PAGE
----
Director: Rob Epstein and Jeffrey Friedman
Starring: Amanda Seyfried, Peter Sarsgaard, Hank Azaria, Adam Brody, James Franco, Sharon Stone, Bobby Cannavale, Chris Noth
It is difficult to deny the impact of the film Deep Throat, released in 1972, the first true intersection of pornography and mainstream cinema. Its memorable protagonist was Linda Lovelace, who became an instant star after the film was released. Lovelace, from directing duo Rob Epstein and Jeffrey Friedman, who helmed the 2010 Sundance feature Howl, is Linda’s story, following her from her early years spent under the critical eye of her mother (Sharon Stone), to her marriage to the abusive Chuck Traynor (Peter Sarsgaard), to the author of an autobiography that proclaims her interest in breaking free from her public persona.
Amanda Seyfried has played a variety of roles in the past decade, from her film debut as a dim-witted high-schooler in Mean Girls, a seductive prostitute in Chloe, and, most recently, the beautiful Cosette in Les Miserables. Now, she has an unprecedented opportunity to bury herself in a character, snapping on Linda’s sweet signature voice and look of awe as she enters a world wholly unlike anything she had ever experienced. Initially entranced by the self-confidence expressed by Chuck, Linda began a career that would make her more famous than she ever anticipated. As the film reveals, however, her reputation did not help her escape the Chuck’s violent jealousy and possessive nature.
Seyfried’s performance is in tune with the film, casting a spotlight on the private life of a character who was defined by public perception. Seyfried looks the part but offers nothing significant to make Linda empathetic beyond the unfortunate events that befell her, which speak for themselves. Sarsgaard is typically terrific, painting Chuck as an aggressive, terrifying bully dead set on always getting exactly what he wants. In a Q & A following a Sundance Film Festival screening, Sarsgaard insists that he is actually a nice guy, despite the fact that he continues to be cast in roles like this. Among the rest of the cast, Sharon Stone’s mean mother, Adam Brody’s porn star, and James Franco’s Hugh Hefner are unremarkable, while Hank Azaria and Bobby Cannavale’s filmmakers and Chris Noth’s financier add some liveliness to the production.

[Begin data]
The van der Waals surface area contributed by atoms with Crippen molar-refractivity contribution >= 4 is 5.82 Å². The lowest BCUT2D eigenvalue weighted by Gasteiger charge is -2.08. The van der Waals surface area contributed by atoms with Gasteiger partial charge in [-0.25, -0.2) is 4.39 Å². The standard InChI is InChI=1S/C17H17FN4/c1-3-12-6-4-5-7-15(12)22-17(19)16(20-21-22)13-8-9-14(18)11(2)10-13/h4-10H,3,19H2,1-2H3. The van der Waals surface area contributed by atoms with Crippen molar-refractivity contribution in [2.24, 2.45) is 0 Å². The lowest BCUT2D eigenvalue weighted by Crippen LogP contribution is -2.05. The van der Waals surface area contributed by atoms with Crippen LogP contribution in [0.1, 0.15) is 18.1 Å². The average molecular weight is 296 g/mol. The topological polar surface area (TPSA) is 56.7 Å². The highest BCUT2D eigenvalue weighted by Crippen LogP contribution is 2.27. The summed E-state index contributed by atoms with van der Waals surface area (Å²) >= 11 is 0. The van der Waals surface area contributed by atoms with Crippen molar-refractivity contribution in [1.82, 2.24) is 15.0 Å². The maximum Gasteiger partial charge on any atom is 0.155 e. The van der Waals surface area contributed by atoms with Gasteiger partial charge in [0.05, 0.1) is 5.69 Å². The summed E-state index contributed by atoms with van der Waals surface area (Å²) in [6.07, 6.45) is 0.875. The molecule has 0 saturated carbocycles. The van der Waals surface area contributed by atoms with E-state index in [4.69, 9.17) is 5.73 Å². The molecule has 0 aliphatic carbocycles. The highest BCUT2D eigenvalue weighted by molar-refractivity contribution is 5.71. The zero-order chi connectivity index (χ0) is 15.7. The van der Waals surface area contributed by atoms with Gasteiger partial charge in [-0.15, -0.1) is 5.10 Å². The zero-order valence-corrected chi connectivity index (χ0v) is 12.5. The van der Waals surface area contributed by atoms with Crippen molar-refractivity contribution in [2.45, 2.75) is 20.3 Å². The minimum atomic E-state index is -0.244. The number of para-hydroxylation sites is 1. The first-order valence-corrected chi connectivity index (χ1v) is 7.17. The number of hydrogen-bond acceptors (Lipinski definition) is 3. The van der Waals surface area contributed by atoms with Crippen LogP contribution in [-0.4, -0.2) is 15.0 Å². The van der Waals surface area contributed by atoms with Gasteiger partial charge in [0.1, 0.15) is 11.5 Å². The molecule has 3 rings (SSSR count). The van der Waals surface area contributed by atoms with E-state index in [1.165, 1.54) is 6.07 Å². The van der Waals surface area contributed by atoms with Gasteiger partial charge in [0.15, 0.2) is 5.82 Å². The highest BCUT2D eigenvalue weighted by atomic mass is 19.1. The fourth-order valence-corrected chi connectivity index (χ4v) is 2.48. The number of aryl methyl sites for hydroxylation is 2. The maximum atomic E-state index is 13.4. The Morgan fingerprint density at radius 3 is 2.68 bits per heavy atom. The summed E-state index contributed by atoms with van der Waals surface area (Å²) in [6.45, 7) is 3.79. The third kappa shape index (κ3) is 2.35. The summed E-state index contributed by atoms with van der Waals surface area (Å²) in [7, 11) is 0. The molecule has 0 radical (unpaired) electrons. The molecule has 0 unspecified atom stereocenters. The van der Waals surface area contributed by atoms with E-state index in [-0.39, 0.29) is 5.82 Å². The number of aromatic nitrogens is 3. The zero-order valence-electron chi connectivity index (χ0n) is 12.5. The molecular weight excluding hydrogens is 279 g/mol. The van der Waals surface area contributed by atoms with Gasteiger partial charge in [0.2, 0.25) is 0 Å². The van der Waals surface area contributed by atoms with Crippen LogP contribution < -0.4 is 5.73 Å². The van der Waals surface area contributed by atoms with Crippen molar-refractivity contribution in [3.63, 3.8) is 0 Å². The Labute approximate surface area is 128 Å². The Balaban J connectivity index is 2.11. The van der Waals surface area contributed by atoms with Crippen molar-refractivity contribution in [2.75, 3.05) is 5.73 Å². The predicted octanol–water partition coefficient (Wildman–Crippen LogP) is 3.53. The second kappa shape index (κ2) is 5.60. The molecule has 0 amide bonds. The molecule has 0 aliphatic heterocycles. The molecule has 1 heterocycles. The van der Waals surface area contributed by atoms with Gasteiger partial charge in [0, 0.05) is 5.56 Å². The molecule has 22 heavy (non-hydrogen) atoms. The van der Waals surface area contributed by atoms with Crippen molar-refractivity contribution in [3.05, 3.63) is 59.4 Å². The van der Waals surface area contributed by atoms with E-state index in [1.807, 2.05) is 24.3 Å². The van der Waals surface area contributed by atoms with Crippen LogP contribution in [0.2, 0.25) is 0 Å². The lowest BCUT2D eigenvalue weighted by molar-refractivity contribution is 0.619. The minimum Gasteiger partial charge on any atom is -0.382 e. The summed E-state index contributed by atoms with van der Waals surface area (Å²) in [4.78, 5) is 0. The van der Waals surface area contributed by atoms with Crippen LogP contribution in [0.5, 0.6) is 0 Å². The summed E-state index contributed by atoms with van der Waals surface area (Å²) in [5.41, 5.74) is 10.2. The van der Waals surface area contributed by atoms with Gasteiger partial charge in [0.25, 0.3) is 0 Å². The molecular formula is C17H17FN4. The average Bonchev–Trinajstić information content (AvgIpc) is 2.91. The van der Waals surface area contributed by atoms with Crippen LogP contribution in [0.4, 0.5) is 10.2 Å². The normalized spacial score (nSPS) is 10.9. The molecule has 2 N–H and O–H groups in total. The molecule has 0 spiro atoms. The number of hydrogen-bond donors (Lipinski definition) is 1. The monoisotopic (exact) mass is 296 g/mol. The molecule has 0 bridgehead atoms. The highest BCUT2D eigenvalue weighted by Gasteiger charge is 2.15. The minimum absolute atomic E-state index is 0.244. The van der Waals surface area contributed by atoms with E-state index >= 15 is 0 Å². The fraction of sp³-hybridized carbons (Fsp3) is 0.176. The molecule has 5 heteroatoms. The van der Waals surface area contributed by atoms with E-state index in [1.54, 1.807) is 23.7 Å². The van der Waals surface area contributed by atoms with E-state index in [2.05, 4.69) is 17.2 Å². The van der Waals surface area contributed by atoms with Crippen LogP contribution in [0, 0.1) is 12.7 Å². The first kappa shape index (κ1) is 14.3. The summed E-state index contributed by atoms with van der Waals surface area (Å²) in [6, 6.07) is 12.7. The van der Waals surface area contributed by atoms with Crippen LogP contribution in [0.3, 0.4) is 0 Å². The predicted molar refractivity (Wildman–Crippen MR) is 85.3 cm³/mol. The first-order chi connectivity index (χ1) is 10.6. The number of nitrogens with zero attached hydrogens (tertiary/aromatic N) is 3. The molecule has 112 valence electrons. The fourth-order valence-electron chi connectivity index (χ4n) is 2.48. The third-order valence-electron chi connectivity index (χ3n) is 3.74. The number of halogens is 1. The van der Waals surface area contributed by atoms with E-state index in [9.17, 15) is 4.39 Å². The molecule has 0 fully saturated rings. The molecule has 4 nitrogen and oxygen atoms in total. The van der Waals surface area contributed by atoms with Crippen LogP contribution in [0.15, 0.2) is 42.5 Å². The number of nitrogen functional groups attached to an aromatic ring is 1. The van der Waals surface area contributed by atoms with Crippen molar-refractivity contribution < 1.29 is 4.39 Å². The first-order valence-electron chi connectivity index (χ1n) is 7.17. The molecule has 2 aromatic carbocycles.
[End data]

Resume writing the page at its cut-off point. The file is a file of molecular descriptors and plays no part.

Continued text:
Lovelace offers twin narratives to explain its protagonist, first showing her path to success and then restaging its events with added scenes, which reveal the misery inflicted upon Linda. This device is only partially effective, and the film feels excessively melodramatic at times in a way that it should certainly should not given the truthful gravity of its content. Compared with another epic story of pornography in the 1970s featured at Sundance this year, The Look of Love, this film feels like a pale imitation, dressing its characters – Chuck and his hairstyle in particular – and its backgrounds up, but failing to apply the same care and passion to its plot. On its own, Linda’s story is a compelling one, but, for some reason, Lovelace cannot capture it, instead appearing to observe its subjects from afar, never quite approaching their true sentiments and feelings. Her story is an emotional, intriguing one, but this adaptation does not do it justice.
Lovelace is an entry in the Sundance Film Festival U.S. Dramatic Competition in Park City.
Written by Abe Fried-Tanzer